Cryptocurrencies – investment or gamble
Fewer people regard Cryptocurrencies as a gamble!
Cryptocurrencies are, generally, unregulated by the authorities and rely on digital technology and continuity.
Most commonly they are unregulated, transferable tokens, including Bitcoin, Ether and Ripple.
However, there are many different types and some can be very odd – like ‘tokens’ for rating films.
Some cryptocurrencies can be traded on platforms like Coinbase. Trading platforms can give crypto-‘assets’ a regulated ‘feel’ but do not be fooled.
The media report almost daily that mainstream banks are getting increasingly involved with the common tokens like BitCoin.
The most well known cryptocurrencies are cited as alternative ‘currencies’ but they lack a physical reference (like gold) to fix against. Therefore, their traded value can be VERY volatile.
Even in the image we’ve used it suggests that the coin is a physical thing and that’s great marketing!
The 2021 research by the Financial Conduct Authority was provided 17 Jun. The research followed heightened public and institutional interest and media coverage, alongside continued growth of the cryptocurrency market and high cryptocurrency prices.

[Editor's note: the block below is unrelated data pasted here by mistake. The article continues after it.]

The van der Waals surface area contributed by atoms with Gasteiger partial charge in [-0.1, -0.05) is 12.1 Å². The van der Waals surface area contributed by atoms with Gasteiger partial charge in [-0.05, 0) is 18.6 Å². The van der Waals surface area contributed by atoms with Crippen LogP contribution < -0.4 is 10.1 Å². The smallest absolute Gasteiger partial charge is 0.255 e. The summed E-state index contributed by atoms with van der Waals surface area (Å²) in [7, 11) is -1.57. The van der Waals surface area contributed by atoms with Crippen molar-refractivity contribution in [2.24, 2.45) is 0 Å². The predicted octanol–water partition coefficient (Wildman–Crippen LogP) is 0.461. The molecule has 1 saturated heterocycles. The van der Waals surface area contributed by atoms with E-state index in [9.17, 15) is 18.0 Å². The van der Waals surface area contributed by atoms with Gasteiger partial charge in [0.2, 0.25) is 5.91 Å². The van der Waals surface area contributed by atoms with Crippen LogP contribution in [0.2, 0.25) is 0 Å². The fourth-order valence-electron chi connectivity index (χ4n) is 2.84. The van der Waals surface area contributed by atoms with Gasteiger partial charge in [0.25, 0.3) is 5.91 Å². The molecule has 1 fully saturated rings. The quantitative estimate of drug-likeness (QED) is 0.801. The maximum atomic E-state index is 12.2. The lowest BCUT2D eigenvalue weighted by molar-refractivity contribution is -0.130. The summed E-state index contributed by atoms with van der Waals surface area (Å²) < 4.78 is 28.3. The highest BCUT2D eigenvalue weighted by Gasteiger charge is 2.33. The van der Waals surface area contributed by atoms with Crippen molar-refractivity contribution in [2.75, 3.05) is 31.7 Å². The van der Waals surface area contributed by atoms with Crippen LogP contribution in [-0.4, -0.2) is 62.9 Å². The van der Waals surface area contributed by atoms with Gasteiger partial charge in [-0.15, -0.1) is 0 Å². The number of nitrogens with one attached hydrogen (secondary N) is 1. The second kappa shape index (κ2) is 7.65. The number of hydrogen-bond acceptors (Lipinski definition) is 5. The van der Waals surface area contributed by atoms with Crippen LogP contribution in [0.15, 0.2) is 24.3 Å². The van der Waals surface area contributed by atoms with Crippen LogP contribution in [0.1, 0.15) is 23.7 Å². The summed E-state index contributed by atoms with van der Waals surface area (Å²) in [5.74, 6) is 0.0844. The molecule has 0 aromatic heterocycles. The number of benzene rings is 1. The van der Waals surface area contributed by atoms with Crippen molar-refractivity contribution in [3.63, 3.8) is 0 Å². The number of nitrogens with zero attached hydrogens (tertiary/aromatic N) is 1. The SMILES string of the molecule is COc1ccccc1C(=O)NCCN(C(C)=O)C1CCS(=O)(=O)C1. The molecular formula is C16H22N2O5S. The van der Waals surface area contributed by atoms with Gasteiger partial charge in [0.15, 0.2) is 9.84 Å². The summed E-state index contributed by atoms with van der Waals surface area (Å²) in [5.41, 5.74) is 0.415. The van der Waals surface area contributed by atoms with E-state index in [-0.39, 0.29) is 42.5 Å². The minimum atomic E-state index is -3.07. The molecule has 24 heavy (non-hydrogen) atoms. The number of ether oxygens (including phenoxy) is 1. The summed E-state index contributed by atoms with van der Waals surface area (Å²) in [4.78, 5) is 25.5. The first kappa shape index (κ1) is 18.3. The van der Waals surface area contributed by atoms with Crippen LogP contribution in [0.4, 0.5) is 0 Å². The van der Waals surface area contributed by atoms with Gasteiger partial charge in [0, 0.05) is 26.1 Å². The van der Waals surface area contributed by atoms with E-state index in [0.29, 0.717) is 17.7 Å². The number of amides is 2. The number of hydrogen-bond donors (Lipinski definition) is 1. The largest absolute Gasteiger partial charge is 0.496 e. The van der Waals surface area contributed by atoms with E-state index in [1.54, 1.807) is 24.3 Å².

Overview of the key findings
Cryptocurrencies appear to be becoming more normalised and more people seeing them as an alternative investments despite the volatility and lack of regulation.
The profile of cryptocurrencies has risen – 78% of adults said they have heard of cryptocurrency, up from 73% in a year, but overall understanding of cryptocurrency has declined.
FCA’s estimate for people owning cryptocurrency has risen to 2.3 million – from 3.9% to 4.4% of adults.
The median holding has risen from £260 to £300.
Crypto users are largely male, over 35, and in higher economic and education groups.
Consumers are now less likely to say that cryptocurrency is a gamble when considering their reasons for purchase with agreement ratings down 9 points to 38%.
They are more likely to see them as an alternative or complement to mainstream investments.
Consumers who have been persuaded by adverts to buy are much more likely to regret their purchase.
Purchase and engagement
Most consumers continue to use an exchange to purchase their cryptocurrency and use their own disposable income to pay for it.
More consumers are checking their balances every day (up from 13% to 29%).
About half of crypto users plan to buy more; a similar proportion say they ‘know they’ll make money at some point’.
There are limited signs of enthusiasm or understanding for stablecoins as 46% of crypto users are unclear on their benefits.
BE CAREFUL. Cryptocurrenices have no ‘real’ value to benchmark against. Consequently, they are extremely volatile in value and therefore, you should fully understand the risks before considering owning cryptocurrencies.
Thanks to the Financial Conduct Authroity’s for publishing this report. Their role includes looking after the fincial interests of consumers.